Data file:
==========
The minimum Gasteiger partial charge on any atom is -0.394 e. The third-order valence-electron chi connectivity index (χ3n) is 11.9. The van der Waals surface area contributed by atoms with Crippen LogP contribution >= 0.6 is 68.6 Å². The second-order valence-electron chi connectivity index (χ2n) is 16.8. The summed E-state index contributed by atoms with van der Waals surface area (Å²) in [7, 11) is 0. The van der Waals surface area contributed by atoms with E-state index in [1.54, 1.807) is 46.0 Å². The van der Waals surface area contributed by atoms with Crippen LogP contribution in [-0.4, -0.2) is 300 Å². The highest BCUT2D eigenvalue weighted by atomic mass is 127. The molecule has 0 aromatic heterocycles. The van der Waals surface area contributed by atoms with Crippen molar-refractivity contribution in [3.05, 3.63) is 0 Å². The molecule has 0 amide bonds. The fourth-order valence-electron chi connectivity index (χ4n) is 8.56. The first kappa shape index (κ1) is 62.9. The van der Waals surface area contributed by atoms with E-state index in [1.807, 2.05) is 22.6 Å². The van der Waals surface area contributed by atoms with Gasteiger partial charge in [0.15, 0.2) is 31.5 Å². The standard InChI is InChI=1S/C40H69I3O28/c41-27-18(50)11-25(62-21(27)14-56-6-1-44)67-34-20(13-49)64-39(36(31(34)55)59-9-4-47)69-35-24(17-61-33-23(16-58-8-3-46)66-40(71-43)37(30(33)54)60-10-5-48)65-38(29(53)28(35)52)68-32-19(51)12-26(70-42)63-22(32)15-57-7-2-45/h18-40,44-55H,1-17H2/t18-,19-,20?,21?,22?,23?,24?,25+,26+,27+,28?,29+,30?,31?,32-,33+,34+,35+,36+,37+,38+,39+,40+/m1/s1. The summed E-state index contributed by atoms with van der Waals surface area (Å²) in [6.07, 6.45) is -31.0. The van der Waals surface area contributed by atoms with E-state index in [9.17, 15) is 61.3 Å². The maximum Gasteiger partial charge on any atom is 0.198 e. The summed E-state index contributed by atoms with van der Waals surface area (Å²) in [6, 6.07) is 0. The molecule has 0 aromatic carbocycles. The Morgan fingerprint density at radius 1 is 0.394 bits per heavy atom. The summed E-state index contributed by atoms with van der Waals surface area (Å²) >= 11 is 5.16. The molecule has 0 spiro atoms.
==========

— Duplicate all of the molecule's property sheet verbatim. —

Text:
The minimum Gasteiger partial charge on any atom is -0.394 e. The third-order valence-electron chi connectivity index (χ3n) is 11.9. The van der Waals surface area contributed by atoms with Crippen LogP contribution >= 0.6 is 68.6 Å². The second-order valence-electron chi connectivity index (χ2n) is 16.8. The summed E-state index contributed by atoms with van der Waals surface area (Å²) in [7, 11) is 0. The van der Waals surface area contributed by atoms with E-state index in [1.54, 1.807) is 46.0 Å². The van der Waals surface area contributed by atoms with Crippen LogP contribution in [-0.4, -0.2) is 300 Å². The highest BCUT2D eigenvalue weighted by atomic mass is 127. The molecule has 0 aromatic heterocycles. The van der Waals surface area contributed by atoms with Crippen molar-refractivity contribution in [3.05, 3.63) is 0 Å². The molecule has 0 amide bonds. The fourth-order valence-electron chi connectivity index (χ4n) is 8.56. The first kappa shape index (κ1) is 62.9. The van der Waals surface area contributed by atoms with E-state index in [1.807, 2.05) is 22.6 Å². The van der Waals surface area contributed by atoms with Gasteiger partial charge in [0.15, 0.2) is 31.5 Å². The standard InChI is InChI=1S/C40H69I3O28/c41-27-18(50)11-25(62-21(27)14-56-6-1-44)67-34-20(13-49)64-39(36(31(34)55)59-9-4-47)69-35-24(17-61-33-23(16-58-8-3-46)66-40(71-43)37(30(33)54)60-10-5-48)65-38(29(53)28(35)52)68-32-19(51)12-26(70-42)63-22(32)15-57-7-2-45/h18-40,44-55H,1-17H2/t18-,19-,20?,21?,22?,23?,24?,25+,26+,27+,28?,29+,30?,31?,32-,33+,34+,35+,36+,37+,38+,39+,40+/m1/s1. The summed E-state index contributed by atoms with van der Waals surface area (Å²) in [6.07, 6.45) is -31.0. The van der Waals surface area contributed by atoms with E-state index in [9.17, 15) is 61.3 Å². The maximum Gasteiger partial charge on any atom is 0.198 e. The summed E-state index contributed by atoms with van der Waals surface area (Å²) in [6, 6.07) is 0. The molecule has 0 aromatic carbocycles. The Morgan fingerprint density at radius 1 is 0.394 bits per heavy atom. The summed E-state index contributed by atoms with van der Waals surface area (Å²) >= 11 is 5.16. The molecule has 0 spiro atoms.